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Housing: property market exuberance is expected to subside slightly in 2022

[January 2022] After a record-breaking year in 2021 in terms of transactions in the old-build property segment, the distribution of new loans, and the housing stock turnover rate, the housing market is expected to lose some of its buoyancy in 2022 owing to the end of ever-lower interest rates and a decline in the intentions of French households to purchase real estate. Prices should continue to rise but at a slower rate.

BPCE L'Observatoire

French people’s real-estate projects: a slight softening in market exuberance 

2021 was indisputably a record-breaking year. In addition to the absolute number of 1.2 million transactions completed in the old-build segment, the housing stock turnover rate (which had varied between 1.8% and 2.8% for the past 35 years) rose to a high of 3.3%. This exuberance in the real estate market was driven by a reaction to the health crisis with overinvestment in the personal sphere and by a real consensus in French society about the virtues of the property market. The French think it preferable to put their money in real estate (63% consider it more advantageous to invest in real estate than to own financial investments, with only 15% holding the opposite opinion); they also associate the property market with extremely positive price movements (63% consider that prices will rise over the next year versus 6% who anticipate a decline, and 42% think prices will rise over the next 5-10 years versus 13% who see prices falling).

1.2 million transactions
in the old-build property segment in 2021

After sharp growth in real-estate projects between November 2020 and February 2021, French people’s intentions reached a peak in May with 22% of adults saying that they wanted to buy a home within the next 12 months; this proportion rose to 39% among 18-34 year-olds and to 41% among households earning more than €5,000 per month. In contrast, however, the November 2021 summary review shows a significant decline in intentions to buy real estate. Even if intentions remain at their peak in densely populated areas and for purchase/resale projects, plans to purchase real estate have sharply declined for the younger people included in the survey, for respondents on low wages but also for the most affluent categories. It is significant that these different profiles – of first-time buyers and investors respectively – share the same view of a market that, in their opinion, is becoming more favorable to sellers and less attractive to buyers owing to the price increases observed in recent months.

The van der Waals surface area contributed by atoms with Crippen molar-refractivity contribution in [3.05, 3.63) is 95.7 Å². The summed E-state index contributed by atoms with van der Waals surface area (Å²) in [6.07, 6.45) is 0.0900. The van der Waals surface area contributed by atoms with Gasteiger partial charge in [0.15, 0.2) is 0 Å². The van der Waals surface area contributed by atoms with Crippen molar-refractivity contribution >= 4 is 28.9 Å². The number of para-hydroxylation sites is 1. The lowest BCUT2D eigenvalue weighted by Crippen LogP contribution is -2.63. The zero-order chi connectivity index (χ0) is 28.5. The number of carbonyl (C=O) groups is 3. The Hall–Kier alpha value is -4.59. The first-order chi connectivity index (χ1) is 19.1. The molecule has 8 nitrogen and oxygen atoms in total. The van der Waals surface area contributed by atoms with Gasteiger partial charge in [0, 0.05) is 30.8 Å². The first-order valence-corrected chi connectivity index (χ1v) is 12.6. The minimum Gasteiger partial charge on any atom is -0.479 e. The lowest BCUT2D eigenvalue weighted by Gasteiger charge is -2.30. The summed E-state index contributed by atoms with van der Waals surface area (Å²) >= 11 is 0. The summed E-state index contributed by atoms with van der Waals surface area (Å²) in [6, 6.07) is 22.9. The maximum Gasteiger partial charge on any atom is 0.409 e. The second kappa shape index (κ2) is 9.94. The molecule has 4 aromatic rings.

Improvement work and energy performance certificates: a drive to transform the market

In contrast, however, intentions to carry out renovation work are showing no signs of abating: 80% of homeowners are planning to carry out work within the next 5 years; 39% are planning to carry out energy-efficiency improvements, and more than 70% have projects to embellish, expand or renovate their properties. In all cases, the propensity to carry out work is inversely correlated to the owner’s age while remaining less sensitive to the household’s financial security or to the density of the urban environment.

The origin of this greater appetite for renovation work may be traced (as far as enhanced energy efficiency is concerned) to a conjunction between the aspirations of the French and strong regulatory pressure. In particular, the reform of the energy performance certificate and the adoption of the French Climate & Resilience Act coming after the Energy & Climate Act, have shifted the measures taken from an ‘obligation to provide information’ to a ‘requirement to act’ in a timeframe of imminent importance to the French considering that penalization will begin as early as 2025 with the prohibition to rent out properties with category G energy performance certificates (6% of primary residences) extended in 2028 to properties included in category F (11% of primary residences). What is more, the fact that renting out property with a category E energy performance certificate will be forbidden in 2034 encourages the French to expect these restrictions to increase indefinitely over time. 

€240 billion
in new home loans (excluding loan renegotiations) in 2021